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How Sahara Hoodwinked Rbi, Sebi And The Supreme Court

1991 words - 8 pages

How Sahara Hoodwinked Sebi, RBI and the Supreme Court
There are a few business conglomerates in India which are often engulfed in mystery. Their dealings, activities and political affiliations are often discussed in a hush – hush tone by the press and the public. Not a lot is often known about their dealings. A few of such famous business groups include the Sahara Group headed by Mr. Subrata Roy, the Adani Group headed by its reclusive Chairman Gautam Adani and the real estate giant DLF headed by KP Singh.
Evolution of the Sahara Pariwar
Subrata Roy, is the head of the $10bn (£5.5bn) Sahara Group. Sahara Group has diversified businesses in banking, media and housing sector. Subrata Roy ...view middle of the document...

Today, 35 years later, Sahara India is one of India’s largest private company, with more than 32 subsidiaries. Its business span finance, infrastructure, tourism, housing, hospitality, media, consumer products, manufacturing. It is an employer to around 910,000 people which is more than any other Indian company except the state-owned Indian Railways – has assets of £5.68bn and 1,707 offices.
The Sahara Fraud case is completely about Optionally Fully Convertible Debentures and their investors. Hence, before looking into the chronology of events, let us learn what is an OFCD.
OFCDs are issued by a company to its potential customers to raise money. OFCD holders can choose to be shareholders of the company if they want to, or in other words it is not mandated by the company to be so. Generally, there is no asset market against such investments. In other words they are unsecured in nature. In case of default or liquidation of the company, they will be among the last stakeholders to be refunded.
Now, in 2008 RBI instructed Sahara India Financial Corporation from accepting fresh deposits anymore. The growth of the Sahara empire had always been shrouded with mystery and Sahara India Financial Corporation was at the heart of that growth. Now, as RBI closed the doors on the collection of deposits, it needed a financial instrument to stay afloat. It was also seen later that a major chunk of the deposits were collected from the rural parts of India.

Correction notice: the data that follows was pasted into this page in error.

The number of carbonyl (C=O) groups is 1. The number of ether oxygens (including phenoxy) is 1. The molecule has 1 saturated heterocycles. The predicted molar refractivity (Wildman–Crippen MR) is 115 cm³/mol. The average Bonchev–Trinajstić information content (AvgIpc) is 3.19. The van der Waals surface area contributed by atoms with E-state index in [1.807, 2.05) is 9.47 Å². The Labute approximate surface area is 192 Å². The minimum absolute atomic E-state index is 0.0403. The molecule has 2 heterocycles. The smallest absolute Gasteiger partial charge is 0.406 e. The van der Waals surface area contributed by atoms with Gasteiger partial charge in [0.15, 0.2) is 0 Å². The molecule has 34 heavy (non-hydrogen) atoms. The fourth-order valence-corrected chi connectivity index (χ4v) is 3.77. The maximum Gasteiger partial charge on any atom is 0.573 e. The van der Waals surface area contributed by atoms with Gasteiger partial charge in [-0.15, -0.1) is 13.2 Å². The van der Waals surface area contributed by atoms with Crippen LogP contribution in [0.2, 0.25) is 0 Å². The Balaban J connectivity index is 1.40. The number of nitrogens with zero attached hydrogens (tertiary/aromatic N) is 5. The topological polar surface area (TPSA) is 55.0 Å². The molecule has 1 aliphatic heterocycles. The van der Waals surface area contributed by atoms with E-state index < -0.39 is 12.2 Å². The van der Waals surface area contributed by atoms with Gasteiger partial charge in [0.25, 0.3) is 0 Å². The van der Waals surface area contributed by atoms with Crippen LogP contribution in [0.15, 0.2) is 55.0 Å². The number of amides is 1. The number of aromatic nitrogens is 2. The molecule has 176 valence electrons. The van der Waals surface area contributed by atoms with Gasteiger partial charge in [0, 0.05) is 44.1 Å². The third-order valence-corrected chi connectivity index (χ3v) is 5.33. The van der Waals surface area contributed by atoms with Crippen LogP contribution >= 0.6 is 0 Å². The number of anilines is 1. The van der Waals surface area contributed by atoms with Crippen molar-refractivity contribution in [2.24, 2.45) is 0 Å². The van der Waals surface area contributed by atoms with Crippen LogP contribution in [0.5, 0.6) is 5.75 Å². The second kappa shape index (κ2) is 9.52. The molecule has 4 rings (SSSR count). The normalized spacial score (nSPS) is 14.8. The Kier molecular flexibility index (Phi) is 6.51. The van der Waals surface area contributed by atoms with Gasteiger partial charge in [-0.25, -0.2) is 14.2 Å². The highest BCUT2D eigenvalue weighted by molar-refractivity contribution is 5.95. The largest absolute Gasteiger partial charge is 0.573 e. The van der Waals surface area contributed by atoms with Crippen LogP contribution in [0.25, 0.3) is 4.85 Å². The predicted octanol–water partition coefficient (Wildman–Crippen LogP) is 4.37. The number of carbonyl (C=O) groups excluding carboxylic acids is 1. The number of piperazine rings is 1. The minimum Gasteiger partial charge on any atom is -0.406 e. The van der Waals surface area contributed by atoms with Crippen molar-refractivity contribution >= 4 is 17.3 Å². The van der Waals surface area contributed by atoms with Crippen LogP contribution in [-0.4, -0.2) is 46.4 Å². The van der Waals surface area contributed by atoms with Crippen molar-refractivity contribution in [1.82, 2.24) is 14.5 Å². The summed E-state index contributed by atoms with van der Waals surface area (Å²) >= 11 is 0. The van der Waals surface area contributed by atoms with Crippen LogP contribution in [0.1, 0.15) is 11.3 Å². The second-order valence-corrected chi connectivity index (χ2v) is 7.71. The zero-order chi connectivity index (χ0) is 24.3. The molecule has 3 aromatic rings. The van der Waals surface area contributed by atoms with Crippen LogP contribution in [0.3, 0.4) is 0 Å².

Excerpts from the order from RBI-“ Reserve Bank of India had, by its order dated June 4, 2008, in exercise of its powers under Sections 45K(4) and 45MB(1) prohibited SIFCL from accepting deposits from the public and  directed SIFCL, inter alia,  to repay the depositors on maturity and comply with the directions of RBI”. The complete report on the 2008 ruling can be accessed at http://rbi.org.in/scripts/BS_PressReleaseDisplay.aspx?prid=18452 .
Sahara decided to float two companies- Sahara India Real Estate Corporation( SIREC) and Sahara Housing Investment Corporation(SHIC) and issued housing bonds which were technically referred to as OFCDs. The Sahara Group said that these bonds were issued to “friends, workers and other individuals who were related to the Sahara group of companies.” Henceforth, the company felt that the issuance of the OFCDs did not result into a public issue. However, according to Section 67 of the Companies Act, 1956, any issue of shares or debentures to 50 persons or more is constituted as a public offer.
It is the registrar of companies that needs to provide clearance to these investment instrument and its role remains vital in the complete process mainly due to its inaction. SIREC had a negative net worth and an equity capital of ₹10 lakhs while SHIC had a net worth of around ₹10 lakhs at the time of issuance. But, both companies planned to raise around ₹20,000 crores for the purpose of modernizing, setting up of airports and other projects allotted to the company and these funds...

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